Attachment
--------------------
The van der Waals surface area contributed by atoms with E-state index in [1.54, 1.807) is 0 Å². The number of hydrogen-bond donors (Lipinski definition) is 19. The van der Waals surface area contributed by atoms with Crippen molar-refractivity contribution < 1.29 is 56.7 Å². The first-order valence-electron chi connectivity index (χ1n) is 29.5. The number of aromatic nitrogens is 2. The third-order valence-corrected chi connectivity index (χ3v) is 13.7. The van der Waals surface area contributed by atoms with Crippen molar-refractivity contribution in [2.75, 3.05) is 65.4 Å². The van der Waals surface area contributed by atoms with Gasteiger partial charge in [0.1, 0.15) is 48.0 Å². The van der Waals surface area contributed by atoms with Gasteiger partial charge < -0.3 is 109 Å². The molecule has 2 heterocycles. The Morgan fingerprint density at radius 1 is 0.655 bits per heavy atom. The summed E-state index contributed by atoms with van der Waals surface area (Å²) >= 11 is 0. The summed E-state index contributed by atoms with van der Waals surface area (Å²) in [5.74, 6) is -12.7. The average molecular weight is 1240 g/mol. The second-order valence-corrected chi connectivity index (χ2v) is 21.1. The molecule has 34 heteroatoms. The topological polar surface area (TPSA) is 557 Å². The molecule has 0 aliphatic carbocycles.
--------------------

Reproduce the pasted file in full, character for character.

The van der Waals surface area contributed by atoms with E-state index in [1.54, 1.807) is 0 Å². The number of hydrogen-bond donors (Lipinski definition) is 19. The van der Waals surface area contributed by atoms with Crippen molar-refractivity contribution < 1.29 is 56.7 Å². The first-order valence-electron chi connectivity index (χ1n) is 29.5. The number of aromatic nitrogens is 2. The third-order valence-corrected chi connectivity index (χ3v) is 13.7. The van der Waals surface area contributed by atoms with Crippen molar-refractivity contribution in [2.75, 3.05) is 65.4 Å². The van der Waals surface area contributed by atoms with Gasteiger partial charge in [0.1, 0.15) is 48.0 Å². The van der Waals surface area contributed by atoms with Gasteiger partial charge < -0.3 is 109 Å². The molecule has 2 heterocycles. The Morgan fingerprint density at radius 1 is 0.655 bits per heavy atom. The summed E-state index contributed by atoms with van der Waals surface area (Å²) >= 11 is 0. The summed E-state index contributed by atoms with van der Waals surface area (Å²) in [5.74, 6) is -12.7. The average molecular weight is 1240 g/mol. The second-order valence-corrected chi connectivity index (χ2v) is 21.1. The molecule has 34 heteroatoms. The topological polar surface area (TPSA) is 557 Å². The molecule has 0 aliphatic carbocycles.